Linked: Google routinely hides emails from litigation by CCing attorneys, DOJ alleges
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Linked: Google routinely hides emails from litigation by CCing attorneys, DOJ alleges

I mean, it seems so simple, and yet so genius. But also so very unethical:

“In a program called ‘Communicate with Care,’ Google trains and directs employees to add an attorney, a privileged label, and a generic ‘request’ for counsel’s advice to shield sensitive business communications, regardless of whether any legal advice is actually needed or sought. Often, knowing the game, the in-house counsel included in these Communicate-with-Care emails does not respond at all,” the DOJ told the court. The fact that attorneys often don’t reply to the emails “underscor[es] that these communications are not genuine requests for legal advice but rather an effort to hide potential evidence,” the DOJ said.”

Rampiva Releases Baseline – New Free Tool To Measure Workloads in Nuix

Rampiva Releases Baseline – New Free Tool To Measure Workloads in Nuix

This post is a little specific to Nuix users, which I know is not something I’ve been posting for a while now, but I had the opportunity to talk to Bill Potter from Rampiva about a week ahead of the release of their new tool and wanted to share some of that conversation with you.

You can read about Baseline here.

In essence, the idea is to solve an interesting problem that has existed with Nuix Workstation users for years, finding an elegant tool that lets you know just how much work your people and your technology are doing.

Good Information on the Current State of the eDiscovery Job Market

Good Information on the Current State of the eDiscovery Job Market

I tuned into a webinar yesterday put on by ACEDS, and then saw today that Jared Coseglia, from TRU Staffing Partners, had posted an article with many of the same points he mentioned on the webinar. If you’re in the eDiscovery space or want to get into the eDiscovery space, this is worth a read:

An Important eDiscovery Lesson From Jon Gruden
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An Important eDiscovery Lesson From Jon Gruden

See Jon, even when the investigation has nothing to do with you, those comments you made in the email exist, and the guy you sent them to didn’t, or couldn’t, delete them. So even though they may have flown under the radar for all these years, all it took was one investigation or lawsuit to involve the other people on the email chain, and everything you said is now out there.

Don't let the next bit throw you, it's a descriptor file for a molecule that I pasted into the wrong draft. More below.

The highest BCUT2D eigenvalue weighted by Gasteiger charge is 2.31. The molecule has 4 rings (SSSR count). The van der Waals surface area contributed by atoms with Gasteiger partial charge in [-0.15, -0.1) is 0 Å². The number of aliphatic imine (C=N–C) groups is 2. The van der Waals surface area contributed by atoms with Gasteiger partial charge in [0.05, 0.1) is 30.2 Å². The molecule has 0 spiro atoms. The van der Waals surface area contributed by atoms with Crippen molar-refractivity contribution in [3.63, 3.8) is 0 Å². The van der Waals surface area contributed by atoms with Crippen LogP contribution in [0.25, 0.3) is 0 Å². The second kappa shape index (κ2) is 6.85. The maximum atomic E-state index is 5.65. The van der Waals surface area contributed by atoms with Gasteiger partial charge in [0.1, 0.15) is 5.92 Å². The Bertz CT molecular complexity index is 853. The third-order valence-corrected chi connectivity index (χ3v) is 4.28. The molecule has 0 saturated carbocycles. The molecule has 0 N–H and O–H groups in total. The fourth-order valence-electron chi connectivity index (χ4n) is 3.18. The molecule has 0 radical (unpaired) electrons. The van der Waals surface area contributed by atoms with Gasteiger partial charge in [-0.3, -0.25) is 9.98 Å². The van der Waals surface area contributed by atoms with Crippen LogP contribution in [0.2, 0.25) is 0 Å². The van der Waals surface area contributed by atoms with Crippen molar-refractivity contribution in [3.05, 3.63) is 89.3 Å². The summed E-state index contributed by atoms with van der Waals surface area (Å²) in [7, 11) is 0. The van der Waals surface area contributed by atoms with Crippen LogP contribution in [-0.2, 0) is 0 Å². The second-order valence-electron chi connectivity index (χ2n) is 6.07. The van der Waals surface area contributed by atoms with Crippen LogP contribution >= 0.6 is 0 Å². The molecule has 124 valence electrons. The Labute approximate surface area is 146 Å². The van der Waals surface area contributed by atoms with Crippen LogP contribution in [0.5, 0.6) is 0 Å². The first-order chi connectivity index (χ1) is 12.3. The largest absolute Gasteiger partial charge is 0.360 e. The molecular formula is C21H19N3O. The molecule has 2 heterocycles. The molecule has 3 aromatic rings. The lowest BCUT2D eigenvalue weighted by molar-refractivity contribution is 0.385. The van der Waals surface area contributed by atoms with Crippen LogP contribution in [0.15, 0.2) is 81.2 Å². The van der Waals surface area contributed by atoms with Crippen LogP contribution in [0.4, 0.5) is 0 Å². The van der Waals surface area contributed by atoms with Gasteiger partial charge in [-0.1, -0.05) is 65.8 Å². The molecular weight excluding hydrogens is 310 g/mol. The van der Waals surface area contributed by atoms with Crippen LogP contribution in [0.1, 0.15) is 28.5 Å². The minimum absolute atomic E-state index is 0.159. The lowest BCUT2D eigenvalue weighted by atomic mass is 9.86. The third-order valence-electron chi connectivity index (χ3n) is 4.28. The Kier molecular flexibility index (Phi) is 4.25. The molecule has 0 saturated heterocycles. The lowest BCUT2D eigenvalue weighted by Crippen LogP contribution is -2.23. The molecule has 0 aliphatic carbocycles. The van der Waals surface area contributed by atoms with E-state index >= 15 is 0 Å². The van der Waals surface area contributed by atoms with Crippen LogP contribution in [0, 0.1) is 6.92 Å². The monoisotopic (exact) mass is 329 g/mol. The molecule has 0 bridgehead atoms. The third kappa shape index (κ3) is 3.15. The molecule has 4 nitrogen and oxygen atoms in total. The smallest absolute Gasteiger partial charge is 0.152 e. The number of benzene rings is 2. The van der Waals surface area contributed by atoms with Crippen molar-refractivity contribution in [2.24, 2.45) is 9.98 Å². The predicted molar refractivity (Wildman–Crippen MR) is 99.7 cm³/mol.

You would think people would stop having to relearn this lesson every few years, but alas here we are.

Linked: This May be the Biggest Looming Issue in eDiscovery That Few People Are Talking About
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Linked: This May be the Biggest Looming Issue in eDiscovery That Few People Are Talking About

Where I will disagree with Doug though is when he says few people are talking about this. I have this conversation with clients, peers, and others, every single day, sometimes multiple times in a day.

Everyone is talking about it, but they aren’t talking about it in regards to email, rather it is within collaboration platforms like Teams and Slack where shared files are always links, and those links may be in a variety of locations.

Those linked files matter, but not in the same way an email attachment used it, and legal teams are going to have to understand all of that. Is your team ready?

Linked: Ongoing M365 Tenant Upgrades/Migrations
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Linked: Ongoing M365 Tenant Upgrades/Migrations

It’s not normal for us to be using a platform that works one way, then changes and works another way two weeks later, but that is absolutely the way the Agile development is going to happen. The decision to change will be pushed by the business case for making the change, eDiscovery will be a second thought, if a thought at all.

That means two things in my mind in addition to the things Greg lays out in his post below.

1. You have to test, test, test. Constantly. You have to stay on top of new features, old feature changes, undocumented changes, etc.

2. The legal industry as a whole is going to have to get a lot more comfortable with “good faith efforts” being a little more of a gray area as these changes get made. What we could collect easily before, may require a lot more time and effort today, or it may not be possible today because of a bug in a recent update.

It’s going to happen. Whether you want to talk about M365, Google, cloud document management, cloud review platforms, or even cloud backups. Things will happen beyond our ability to control them, and those things will impact eDiscovery. Are we going to be OK accepting that?